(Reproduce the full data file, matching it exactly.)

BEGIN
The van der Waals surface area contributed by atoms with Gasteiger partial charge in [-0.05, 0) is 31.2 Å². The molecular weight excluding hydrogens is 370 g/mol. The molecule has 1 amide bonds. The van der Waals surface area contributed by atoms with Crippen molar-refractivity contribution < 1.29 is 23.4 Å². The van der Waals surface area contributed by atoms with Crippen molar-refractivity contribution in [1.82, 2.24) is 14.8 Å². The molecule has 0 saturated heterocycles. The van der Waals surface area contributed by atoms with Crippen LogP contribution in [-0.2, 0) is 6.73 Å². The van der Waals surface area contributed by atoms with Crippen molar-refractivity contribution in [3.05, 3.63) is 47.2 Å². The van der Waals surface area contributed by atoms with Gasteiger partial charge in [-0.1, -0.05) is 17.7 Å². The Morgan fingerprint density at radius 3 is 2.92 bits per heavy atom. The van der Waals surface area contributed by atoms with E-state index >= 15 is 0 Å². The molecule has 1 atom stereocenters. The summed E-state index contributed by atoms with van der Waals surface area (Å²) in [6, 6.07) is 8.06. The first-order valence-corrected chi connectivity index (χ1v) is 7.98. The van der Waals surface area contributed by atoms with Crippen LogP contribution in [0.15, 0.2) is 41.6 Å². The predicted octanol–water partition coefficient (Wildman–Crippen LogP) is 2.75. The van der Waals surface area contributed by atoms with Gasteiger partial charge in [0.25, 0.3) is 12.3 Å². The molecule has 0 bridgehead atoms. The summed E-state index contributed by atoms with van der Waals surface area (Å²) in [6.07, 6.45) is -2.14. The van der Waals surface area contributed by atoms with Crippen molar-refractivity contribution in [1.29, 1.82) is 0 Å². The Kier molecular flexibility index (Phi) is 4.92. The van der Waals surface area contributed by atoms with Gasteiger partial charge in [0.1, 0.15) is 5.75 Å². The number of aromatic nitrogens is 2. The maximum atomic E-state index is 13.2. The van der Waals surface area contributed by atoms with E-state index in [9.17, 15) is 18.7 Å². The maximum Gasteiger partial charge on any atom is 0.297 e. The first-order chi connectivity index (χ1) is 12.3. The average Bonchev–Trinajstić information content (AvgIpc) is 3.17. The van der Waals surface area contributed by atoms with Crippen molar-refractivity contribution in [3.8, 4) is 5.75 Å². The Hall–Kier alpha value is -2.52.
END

The van der Waals surface area contributed by atoms with Gasteiger partial charge in [-0.05, 0) is 31.2 Å². The molecular weight excluding hydrogens is 370 g/mol. The molecule has 1 amide bonds. The van der Waals surface area contributed by atoms with Crippen molar-refractivity contribution < 1.29 is 23.4 Å². The van der Waals surface area contributed by atoms with Crippen molar-refractivity contribution in [1.82, 2.24) is 14.8 Å². The molecule has 0 saturated heterocycles. The van der Waals surface area contributed by atoms with Crippen LogP contribution in [-0.2, 0) is 6.73 Å². The van der Waals surface area contributed by atoms with Crippen molar-refractivity contribution in [3.05, 3.63) is 47.2 Å². The van der Waals surface area contributed by atoms with Gasteiger partial charge in [-0.1, -0.05) is 17.7 Å². The Morgan fingerprint density at radius 3 is 2.92 bits per heavy atom. The van der Waals surface area contributed by atoms with E-state index >= 15 is 0 Å². The molecule has 1 atom stereocenters. The summed E-state index contributed by atoms with van der Waals surface area (Å²) in [6, 6.07) is 8.06. The first-order valence-corrected chi connectivity index (χ1v) is 7.98. The van der Waals surface area contributed by atoms with Crippen LogP contribution in [0.15, 0.2) is 41.6 Å². The predicted octanol–water partition coefficient (Wildman–Crippen LogP) is 2.75. The van der Waals surface area contributed by atoms with Gasteiger partial charge in [0.25, 0.3) is 12.3 Å². The molecule has 0 bridgehead atoms. The summed E-state index contributed by atoms with van der Waals surface area (Å²) in [6.07, 6.45) is -2.14. The van der Waals surface area contributed by atoms with Crippen molar-refractivity contribution in [1.29, 1.82) is 0 Å². The Kier molecular flexibility index (Phi) is 4.92. The van der Waals surface area contributed by atoms with Gasteiger partial charge in [0.1, 0.15) is 5.75 Å². The number of aromatic nitrogens is 2. The maximum atomic E-state index is 13.2. The van der Waals surface area contributed by atoms with E-state index in [9.17, 15) is 18.7 Å². The maximum Gasteiger partial charge on any atom is 0.297 e. The first-order chi connectivity index (χ1) is 12.3. The average Bonchev–Trinajstić information content (AvgIpc) is 3.17. The van der Waals surface area contributed by atoms with Crippen molar-refractivity contribution in [3.8, 4) is 5.75 Å². The Hall–Kier alpha value is -2.52.